The History of Medicine Collection
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The Cottage Medical School

The Cottage Medical School was created in 1882 when local physicians and Western University united to create a medical school. Located on St. James Street, the Cottage Medical School was originally the home of Lieutenant General William T. Renwick. The white frame cottage consisted of an entrance hall, parlour, dining room, two bathrooms, a lean-to-kitchen, and bedrooms. To make the cottage more suitable for the study of medicine, the parlour was converted into a lecture hall where several benches lined the room. The dining room became the dissection room where a trap door to the cellar allowed the students access to the stored cadavers. The back bedroom was converted into a laboratory for lectures in histology, the study of tissue, and pathology, the study and diagnosis of disease. The front bedroom was used as an office for professors, while the kitchen was made into offices for the Dean, caretaker, and handyman.

York and Waterloo Street Medical School

The idea to build a new medical school and move the Faculty was a lengthy decision. Discussion over moving the medical school began as early as 1882; however, no definitive action took place until four years later. In October of 1886, Dr. H. Arnott and Dr. W. H. Moorehouse were appointed to examine possible building sites for the new medical school. Reporting that a lot was available on the corner of South and Waterloo Streets, the Faculty was eager to begin building that summer. Unfortunately, the bond placed against the purchase was cancelled and a new location had to be scouted.

In November of 1887, several sites were examined. A site was found on Central School grounds at the northeast corner of York and Waterloo Streets. Due to Central School no longer being in use, the lot was sold and a Building Committee was appointed in February of 1888 to oversee the construction. The York and Waterloo Streets Medical School housed the Faculty of Medicine until the medical school moved to a new building in 1921. The Faculty of Arts and the Department of National Defence leased the building until it was sold to Universal Ignition and Battery in 1941. The building was demolished in 1946.

The York and Waterloo Streets Medical School consisted of a main building and an annex. The main building was three storeys and faced Waterloo Street. The entrance hall opened to a Lower Class Lecture Room where biology, chemistry, anatomy, and physiology lectures were given to first and second year students. The second floor housed the Upper Class Lecture Room, reading room, and laboratory. A short passageway connected the main building with the annex. The first floor of the annex served as a dissecting room while the second floor housed a laboratory.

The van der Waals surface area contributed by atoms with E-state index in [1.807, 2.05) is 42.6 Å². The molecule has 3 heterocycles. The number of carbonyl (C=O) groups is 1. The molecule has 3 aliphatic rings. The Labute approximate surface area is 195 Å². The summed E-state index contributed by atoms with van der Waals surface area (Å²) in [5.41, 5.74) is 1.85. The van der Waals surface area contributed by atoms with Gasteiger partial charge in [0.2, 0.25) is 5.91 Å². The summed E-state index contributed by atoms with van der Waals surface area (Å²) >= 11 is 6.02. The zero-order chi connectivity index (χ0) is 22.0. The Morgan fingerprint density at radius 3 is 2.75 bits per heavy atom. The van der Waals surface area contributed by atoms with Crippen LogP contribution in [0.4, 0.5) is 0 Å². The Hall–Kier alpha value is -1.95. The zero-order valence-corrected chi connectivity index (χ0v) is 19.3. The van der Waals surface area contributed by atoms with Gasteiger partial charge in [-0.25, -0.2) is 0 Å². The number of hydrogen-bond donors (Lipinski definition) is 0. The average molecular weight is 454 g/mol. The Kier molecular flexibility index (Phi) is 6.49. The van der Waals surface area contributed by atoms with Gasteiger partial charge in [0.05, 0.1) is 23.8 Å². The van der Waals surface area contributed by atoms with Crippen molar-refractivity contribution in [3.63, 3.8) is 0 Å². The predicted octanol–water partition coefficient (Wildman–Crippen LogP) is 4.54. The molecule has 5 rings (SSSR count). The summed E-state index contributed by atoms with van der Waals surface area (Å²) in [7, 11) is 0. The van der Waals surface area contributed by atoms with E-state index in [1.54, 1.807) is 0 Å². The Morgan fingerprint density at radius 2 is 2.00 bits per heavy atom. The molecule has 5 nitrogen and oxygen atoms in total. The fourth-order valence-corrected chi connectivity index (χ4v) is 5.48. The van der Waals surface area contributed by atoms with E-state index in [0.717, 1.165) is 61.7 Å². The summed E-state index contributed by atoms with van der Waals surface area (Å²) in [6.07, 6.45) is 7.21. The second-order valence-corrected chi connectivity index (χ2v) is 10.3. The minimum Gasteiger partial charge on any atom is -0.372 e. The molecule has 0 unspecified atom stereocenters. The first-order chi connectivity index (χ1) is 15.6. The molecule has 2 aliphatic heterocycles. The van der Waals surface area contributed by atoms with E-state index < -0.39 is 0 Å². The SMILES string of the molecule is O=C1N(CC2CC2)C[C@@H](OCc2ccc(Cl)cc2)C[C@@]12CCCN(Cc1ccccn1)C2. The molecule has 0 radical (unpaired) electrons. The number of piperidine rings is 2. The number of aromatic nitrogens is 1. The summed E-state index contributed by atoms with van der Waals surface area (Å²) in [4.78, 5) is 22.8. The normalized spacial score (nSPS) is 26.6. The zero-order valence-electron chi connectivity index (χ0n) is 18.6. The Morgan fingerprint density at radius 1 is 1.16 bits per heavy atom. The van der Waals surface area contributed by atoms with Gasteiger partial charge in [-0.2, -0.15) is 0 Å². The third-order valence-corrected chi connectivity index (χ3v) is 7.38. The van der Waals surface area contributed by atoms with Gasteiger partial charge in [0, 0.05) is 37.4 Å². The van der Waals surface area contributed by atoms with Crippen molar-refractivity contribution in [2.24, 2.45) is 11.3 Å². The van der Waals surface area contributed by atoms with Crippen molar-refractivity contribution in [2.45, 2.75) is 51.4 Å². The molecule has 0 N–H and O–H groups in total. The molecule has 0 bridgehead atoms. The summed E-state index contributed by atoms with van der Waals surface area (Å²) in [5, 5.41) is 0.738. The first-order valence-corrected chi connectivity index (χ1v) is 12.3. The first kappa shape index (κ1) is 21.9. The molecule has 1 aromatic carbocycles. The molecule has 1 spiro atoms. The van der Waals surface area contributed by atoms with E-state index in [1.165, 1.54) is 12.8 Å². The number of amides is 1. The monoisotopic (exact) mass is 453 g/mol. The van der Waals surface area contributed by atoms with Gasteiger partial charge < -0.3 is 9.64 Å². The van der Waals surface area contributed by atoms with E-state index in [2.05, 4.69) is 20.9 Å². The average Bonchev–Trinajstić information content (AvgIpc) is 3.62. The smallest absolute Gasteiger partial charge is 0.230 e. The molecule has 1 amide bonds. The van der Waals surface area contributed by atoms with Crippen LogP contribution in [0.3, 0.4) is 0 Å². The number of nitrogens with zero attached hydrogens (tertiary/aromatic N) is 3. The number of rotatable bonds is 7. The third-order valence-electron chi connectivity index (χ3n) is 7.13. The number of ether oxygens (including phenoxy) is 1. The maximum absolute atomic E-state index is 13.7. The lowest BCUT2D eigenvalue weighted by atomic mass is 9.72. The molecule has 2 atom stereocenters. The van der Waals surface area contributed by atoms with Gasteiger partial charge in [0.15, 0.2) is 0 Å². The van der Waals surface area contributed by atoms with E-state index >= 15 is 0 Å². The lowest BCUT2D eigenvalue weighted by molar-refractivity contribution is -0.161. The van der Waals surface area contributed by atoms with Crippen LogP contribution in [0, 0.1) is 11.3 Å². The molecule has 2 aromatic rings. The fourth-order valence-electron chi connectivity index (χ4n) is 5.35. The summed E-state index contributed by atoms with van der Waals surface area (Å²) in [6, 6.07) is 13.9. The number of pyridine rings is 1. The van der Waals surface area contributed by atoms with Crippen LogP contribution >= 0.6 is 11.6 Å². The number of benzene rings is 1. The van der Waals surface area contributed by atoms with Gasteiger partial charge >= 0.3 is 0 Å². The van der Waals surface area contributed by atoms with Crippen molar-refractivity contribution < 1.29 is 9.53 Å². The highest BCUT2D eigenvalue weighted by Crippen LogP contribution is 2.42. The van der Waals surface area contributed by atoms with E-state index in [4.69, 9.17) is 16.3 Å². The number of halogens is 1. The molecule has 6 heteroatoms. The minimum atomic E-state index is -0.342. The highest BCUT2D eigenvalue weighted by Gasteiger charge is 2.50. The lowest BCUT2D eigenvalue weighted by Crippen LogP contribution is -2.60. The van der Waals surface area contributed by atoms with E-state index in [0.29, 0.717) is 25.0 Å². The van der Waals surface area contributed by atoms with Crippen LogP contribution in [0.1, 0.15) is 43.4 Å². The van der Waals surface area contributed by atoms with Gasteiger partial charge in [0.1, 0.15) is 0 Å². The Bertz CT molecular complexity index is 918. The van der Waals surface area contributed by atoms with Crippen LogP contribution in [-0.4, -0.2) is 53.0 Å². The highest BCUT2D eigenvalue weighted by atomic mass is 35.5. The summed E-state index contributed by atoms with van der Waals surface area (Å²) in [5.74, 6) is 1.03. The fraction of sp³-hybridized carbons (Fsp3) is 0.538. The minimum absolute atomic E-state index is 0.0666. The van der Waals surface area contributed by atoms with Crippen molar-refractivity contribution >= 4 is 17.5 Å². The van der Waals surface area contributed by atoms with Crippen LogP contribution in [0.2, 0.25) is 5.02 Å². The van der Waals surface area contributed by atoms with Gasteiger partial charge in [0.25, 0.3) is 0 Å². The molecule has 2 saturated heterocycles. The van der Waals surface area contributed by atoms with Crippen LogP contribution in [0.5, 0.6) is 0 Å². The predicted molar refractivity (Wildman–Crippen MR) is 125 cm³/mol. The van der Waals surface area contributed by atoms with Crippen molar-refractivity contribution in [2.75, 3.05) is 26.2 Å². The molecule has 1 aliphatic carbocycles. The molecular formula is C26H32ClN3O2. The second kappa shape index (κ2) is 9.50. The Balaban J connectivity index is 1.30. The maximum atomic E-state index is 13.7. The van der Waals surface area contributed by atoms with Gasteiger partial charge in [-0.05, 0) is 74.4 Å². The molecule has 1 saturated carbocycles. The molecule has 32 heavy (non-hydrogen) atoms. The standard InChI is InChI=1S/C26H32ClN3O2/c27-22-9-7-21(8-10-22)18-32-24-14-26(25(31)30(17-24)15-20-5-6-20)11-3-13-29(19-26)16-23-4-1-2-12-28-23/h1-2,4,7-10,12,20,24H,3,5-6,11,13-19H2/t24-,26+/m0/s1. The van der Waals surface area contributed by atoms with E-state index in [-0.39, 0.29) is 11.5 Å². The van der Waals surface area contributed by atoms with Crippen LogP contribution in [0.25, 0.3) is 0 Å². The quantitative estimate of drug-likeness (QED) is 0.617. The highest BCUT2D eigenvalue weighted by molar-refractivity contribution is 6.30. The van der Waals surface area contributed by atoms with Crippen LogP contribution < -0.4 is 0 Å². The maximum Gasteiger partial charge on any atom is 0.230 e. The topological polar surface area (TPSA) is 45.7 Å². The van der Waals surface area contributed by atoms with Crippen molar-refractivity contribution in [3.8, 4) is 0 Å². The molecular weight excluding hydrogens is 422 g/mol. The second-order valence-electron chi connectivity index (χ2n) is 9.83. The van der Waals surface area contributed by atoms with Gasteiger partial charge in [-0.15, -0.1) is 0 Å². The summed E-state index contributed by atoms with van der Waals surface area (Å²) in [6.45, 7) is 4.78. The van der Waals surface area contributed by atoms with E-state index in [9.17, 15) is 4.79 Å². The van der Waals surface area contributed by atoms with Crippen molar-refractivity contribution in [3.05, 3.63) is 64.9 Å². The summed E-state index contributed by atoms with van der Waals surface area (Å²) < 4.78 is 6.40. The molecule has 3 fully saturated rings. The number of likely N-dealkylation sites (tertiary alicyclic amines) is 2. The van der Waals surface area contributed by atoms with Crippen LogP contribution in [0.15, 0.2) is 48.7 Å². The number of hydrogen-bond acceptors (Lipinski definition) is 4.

York and Waterloo Street Medical School
York and Waterloo Medical School

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Ottaway Avenue and Waterloo Street Medical School
Ottaway Avenue and Waterloo Street Medical School

Ottaway Avenue and Waterloo Street

The Faculty of Medicine made its third move due in large part to the distance the Faculty was to Victoria Hospital and the Institute of Public Health. In April 1915, a memorandum was submitted to the Board of Governors indicating reasons for a new facility to be constructed. Approval was given to the Faculty in July 1915; however, the recommendation was made that financial assistance be pursued by the Faculty from government grants and alumni. Although attempts were made to obtain government grants, the government gave no response. Private donations and pledges were used for the new building and construction was well underway by November 1918. The building served as the Faculty of Medicine for 44 years with some alterations being made during WWII.

The new medical school was a two-storey red brick building and was located on Ottaway Avenue (renamed South Street in 1948) and Waterloo Street. The first floor west wing contained an auditorium, gymnasium, administrative offices, library, and the histology and embryology departments. The first floor east wing housed the Department of Pathology and Bacteriology, a pathology museum, a walk-in refrigerator and constant temperature incubation room. The second floor east wing contained the Department of Physiology and Anatomy, while the west wing housed the Department of Pharmacology, and later the Department of Biochemistry. The medical school was also equipped with three lecture rooms, quarters for animals, a morgue, shower rooms, and a carpentry and machine shop located in the east wing of the basement.

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Medical Sciences Building

A relocation of the medical school to north campus was discussed as early as 1947; however, this move required the construction of a new facility. The Board of Governors at The University of Western Ontario approved the move of the medical school in 1948 and by 1959 the preliminary planning for a new building began. The planning for the new building took three years with a final estimated cost of $5,500,000. Construction began in 1963 and the new Medical Sciences Building, located in the northwest corner of campus next to the Cancer Research Laboratory, was completed by the summer of 1965. An official opening was held on October 22, 1965 with John P. Robarts, Premier of Ontario, in attendance.

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